By Eric Carlson

 

Any company with more than a small presence in China will likely need to conduct an internal investigation in China at some point. Companies can take certain steps to minimize headaches when such an investigation is needed.

Properly adopt company policies

Most companies have a global code of conduct and an anti-corruption policy that apply to employees in China. A company may not realize that in order for the policies to be legally enforceable, they must be provided to the trade union (if one exists) or to all local employees for review, discussion, and comment. Failure to do so increases the risk that employees may challenge these policies, particularly in cases of termination of employment based on serious violations of company policy.

Include privacy provisions in contracts and notices

Collecting electronic data from employees’ IT assets is often needed in the initial stages of an investigation. PRC privacy laws have evolved quickly in recent years. Employers are required to keep employee data confidential, and should obtain advance consent prior to sharing such information outside of the company. In view of such a requirement, companies can best protect themselves and mitigate risk by:

  • Implementing an IT use policy stating that the company has the right to access, monitor, review, and disclose to third parties information on company-owned IT assets. It is important to ensure the policy is available in Chinese, and pursuant to the PRC Labor Contract Law.
  • Having each employee acknowledge receipt and, if possible, acceptance of the policy by signing a hard-copy electronic document. Ideally, the acknowledgment should be in Chinese or the working language used by the employee to avoid any confusion or future dispute with respect to the content of the policy.
  • Placing prominent notices (in Chinese and any other working language) around the workplace and/or online (for example, displaying it as a customized legal notice or start-up message when employees log in to company computers or networks) that reminds employees of the policy.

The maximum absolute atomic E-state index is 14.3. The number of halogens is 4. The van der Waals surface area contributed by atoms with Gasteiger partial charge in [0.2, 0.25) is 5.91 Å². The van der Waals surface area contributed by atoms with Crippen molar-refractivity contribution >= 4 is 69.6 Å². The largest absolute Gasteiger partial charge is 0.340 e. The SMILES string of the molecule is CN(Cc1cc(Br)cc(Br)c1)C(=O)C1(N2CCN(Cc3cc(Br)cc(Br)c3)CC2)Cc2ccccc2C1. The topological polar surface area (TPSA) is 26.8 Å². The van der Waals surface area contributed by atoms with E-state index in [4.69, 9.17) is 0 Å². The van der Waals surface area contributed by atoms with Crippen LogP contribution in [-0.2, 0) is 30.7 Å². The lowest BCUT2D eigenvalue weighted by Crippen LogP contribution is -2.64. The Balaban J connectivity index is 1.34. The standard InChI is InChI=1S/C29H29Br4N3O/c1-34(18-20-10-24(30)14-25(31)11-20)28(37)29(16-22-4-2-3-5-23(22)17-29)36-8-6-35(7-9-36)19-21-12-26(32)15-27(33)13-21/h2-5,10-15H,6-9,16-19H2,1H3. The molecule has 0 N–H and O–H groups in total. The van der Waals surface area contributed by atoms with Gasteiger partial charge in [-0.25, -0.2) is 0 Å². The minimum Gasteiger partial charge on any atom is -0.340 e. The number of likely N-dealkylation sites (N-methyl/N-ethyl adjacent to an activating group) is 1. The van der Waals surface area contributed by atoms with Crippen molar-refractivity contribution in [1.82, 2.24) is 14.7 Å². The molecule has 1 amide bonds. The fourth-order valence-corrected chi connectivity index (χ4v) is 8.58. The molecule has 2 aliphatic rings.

• Including provisions in employment contracts referencing the policy and the company’s rights over company-owned IT assets.

Conduct a front-end state secrets analysis

The PRC Law on Protecting State Secrets — an often misunderstood law — prohibits unauthorized individuals and entities from acquiring, possessing, recording, storing, or transferring, outside of China, information deemed to be a “state secret.” For many multinational companies, the law will not significantly impair investigations in China or require additional steps. However, in some cases, state secrets may post more significant risks that will need to be navigated. In most cases, these risks can be analyzed in advance — before an investigation arises — working with a China-based lawyer who has experience with both China investigations and state secrets issues. The analysis usually turns on factors such as the industry, whether the Chinese affiliate sells to or is in a joint venture with a government or state-owned entity, and what information the Chinese affiliate has access to.

Conducting a front-end analysis can often spare significant headaches in the early days of an investigation when decisions need to be made about how to structure (or restructure) an investigation to account for potential state secrets sensitivities.

Conduct an assessment of China-based IT architecture and access

In our experience, the early days of an investigation are often spent tracking down IT-related questions such as:

  • Where email servers are located that service emails for China-based custodians;
  • What shared or network drives are accessible to certain China employees;
  • Whether China-based employees have company-issued phones, or have company email access from their personal devices;
  • Whether remote access to laptops can be obtained from headquarters versus locally in China;